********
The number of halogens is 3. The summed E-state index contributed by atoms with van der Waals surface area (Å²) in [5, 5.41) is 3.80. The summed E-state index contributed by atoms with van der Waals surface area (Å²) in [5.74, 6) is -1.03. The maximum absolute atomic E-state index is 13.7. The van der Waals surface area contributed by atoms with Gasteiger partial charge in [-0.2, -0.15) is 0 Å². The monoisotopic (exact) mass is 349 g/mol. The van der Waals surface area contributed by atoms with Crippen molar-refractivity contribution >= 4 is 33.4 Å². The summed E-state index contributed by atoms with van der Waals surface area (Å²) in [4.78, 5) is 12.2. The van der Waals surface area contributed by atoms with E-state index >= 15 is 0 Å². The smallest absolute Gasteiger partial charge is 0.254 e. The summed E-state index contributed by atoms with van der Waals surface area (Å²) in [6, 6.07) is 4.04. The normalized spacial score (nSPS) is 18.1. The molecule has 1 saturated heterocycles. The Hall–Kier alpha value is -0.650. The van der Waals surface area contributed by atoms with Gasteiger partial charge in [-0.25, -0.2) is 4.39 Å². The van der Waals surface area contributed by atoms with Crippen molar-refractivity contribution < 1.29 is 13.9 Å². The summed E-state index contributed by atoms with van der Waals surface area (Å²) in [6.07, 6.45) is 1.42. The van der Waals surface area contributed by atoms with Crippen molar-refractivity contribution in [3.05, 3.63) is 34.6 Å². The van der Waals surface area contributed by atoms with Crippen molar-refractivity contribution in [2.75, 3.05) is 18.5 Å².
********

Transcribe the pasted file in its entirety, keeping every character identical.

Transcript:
The number of halogens is 3. The summed E-state index contributed by atoms with van der Waals surface area (Å²) in [5, 5.41) is 3.80. The summed E-state index contributed by atoms with van der Waals surface area (Å²) in [5.74, 6) is -1.03. The maximum absolute atomic E-state index is 13.7. The van der Waals surface area contributed by atoms with Gasteiger partial charge in [-0.2, -0.15) is 0 Å². The monoisotopic (exact) mass is 349 g/mol. The van der Waals surface area contributed by atoms with Crippen molar-refractivity contribution >= 4 is 33.4 Å². The summed E-state index contributed by atoms with van der Waals surface area (Å²) in [4.78, 5) is 12.2. The van der Waals surface area contributed by atoms with E-state index >= 15 is 0 Å². The smallest absolute Gasteiger partial charge is 0.254 e. The summed E-state index contributed by atoms with van der Waals surface area (Å²) in [6, 6.07) is 4.04. The normalized spacial score (nSPS) is 18.1. The molecule has 1 saturated heterocycles. The Hall–Kier alpha value is -0.650. The van der Waals surface area contributed by atoms with Gasteiger partial charge in [-0.25, -0.2) is 4.39 Å². The van der Waals surface area contributed by atoms with Crippen molar-refractivity contribution < 1.29 is 13.9 Å². The summed E-state index contributed by atoms with van der Waals surface area (Å²) in [6.07, 6.45) is 1.42. The van der Waals surface area contributed by atoms with Crippen molar-refractivity contribution in [3.05, 3.63) is 34.6 Å². The van der Waals surface area contributed by atoms with Crippen molar-refractivity contribution in [2.75, 3.05) is 18.5 Å².